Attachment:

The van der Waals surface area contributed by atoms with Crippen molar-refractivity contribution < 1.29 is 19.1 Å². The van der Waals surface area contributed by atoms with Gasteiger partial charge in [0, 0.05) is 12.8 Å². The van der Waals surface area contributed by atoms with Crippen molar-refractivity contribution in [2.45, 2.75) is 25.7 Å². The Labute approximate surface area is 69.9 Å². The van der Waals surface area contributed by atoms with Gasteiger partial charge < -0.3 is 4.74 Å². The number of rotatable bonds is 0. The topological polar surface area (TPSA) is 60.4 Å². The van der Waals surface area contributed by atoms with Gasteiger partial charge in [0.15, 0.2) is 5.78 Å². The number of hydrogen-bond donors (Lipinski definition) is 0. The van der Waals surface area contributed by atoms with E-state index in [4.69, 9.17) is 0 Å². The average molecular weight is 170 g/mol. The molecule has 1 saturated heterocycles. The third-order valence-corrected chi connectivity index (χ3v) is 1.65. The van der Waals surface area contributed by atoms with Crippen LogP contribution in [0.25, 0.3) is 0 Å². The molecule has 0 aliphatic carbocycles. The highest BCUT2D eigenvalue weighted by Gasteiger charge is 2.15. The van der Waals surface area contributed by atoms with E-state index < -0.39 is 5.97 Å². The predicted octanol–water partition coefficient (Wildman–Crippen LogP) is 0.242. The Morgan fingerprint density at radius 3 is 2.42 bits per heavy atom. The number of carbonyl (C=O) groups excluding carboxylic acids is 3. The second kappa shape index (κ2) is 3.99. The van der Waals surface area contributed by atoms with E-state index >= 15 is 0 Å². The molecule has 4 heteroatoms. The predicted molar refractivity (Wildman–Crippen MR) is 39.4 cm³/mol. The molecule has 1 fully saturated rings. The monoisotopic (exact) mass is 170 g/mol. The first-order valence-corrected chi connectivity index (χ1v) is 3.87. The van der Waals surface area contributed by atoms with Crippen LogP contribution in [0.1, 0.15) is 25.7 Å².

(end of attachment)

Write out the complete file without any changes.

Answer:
The van der Waals surface area contributed by atoms with Crippen molar-refractivity contribution < 1.29 is 19.1 Å². The van der Waals surface area contributed by atoms with Gasteiger partial charge in [0, 0.05) is 12.8 Å². The van der Waals surface area contributed by atoms with Crippen molar-refractivity contribution in [2.45, 2.75) is 25.7 Å². The Labute approximate surface area is 69.9 Å². The van der Waals surface area contributed by atoms with Gasteiger partial charge < -0.3 is 4.74 Å². The number of rotatable bonds is 0. The topological polar surface area (TPSA) is 60.4 Å². The van der Waals surface area contributed by atoms with Gasteiger partial charge in [0.15, 0.2) is 5.78 Å². The number of hydrogen-bond donors (Lipinski definition) is 0. The van der Waals surface area contributed by atoms with E-state index in [4.69, 9.17) is 0 Å². The average molecular weight is 170 g/mol. The molecule has 1 saturated heterocycles. The third-order valence-corrected chi connectivity index (χ3v) is 1.65. The van der Waals surface area contributed by atoms with Crippen LogP contribution in [0.25, 0.3) is 0 Å². The molecule has 0 aliphatic carbocycles. The highest BCUT2D eigenvalue weighted by Gasteiger charge is 2.15. The van der Waals surface area contributed by atoms with E-state index < -0.39 is 5.97 Å². The predicted octanol–water partition coefficient (Wildman–Crippen LogP) is 0.242. The Morgan fingerprint density at radius 3 is 2.42 bits per heavy atom. The number of carbonyl (C=O) groups excluding carboxylic acids is 3. The second kappa shape index (κ2) is 3.99. The van der Waals surface area contributed by atoms with E-state index >= 15 is 0 Å². The molecule has 4 heteroatoms. The predicted molar refractivity (Wildman–Crippen MR) is 39.4 cm³/mol. The molecule has 1 fully saturated rings. The monoisotopic (exact) mass is 170 g/mol. The first-order valence-corrected chi connectivity index (χ1v) is 3.87. The van der Waals surface area contributed by atoms with Crippen LogP contribution in [0.1, 0.15) is 25.7 Å².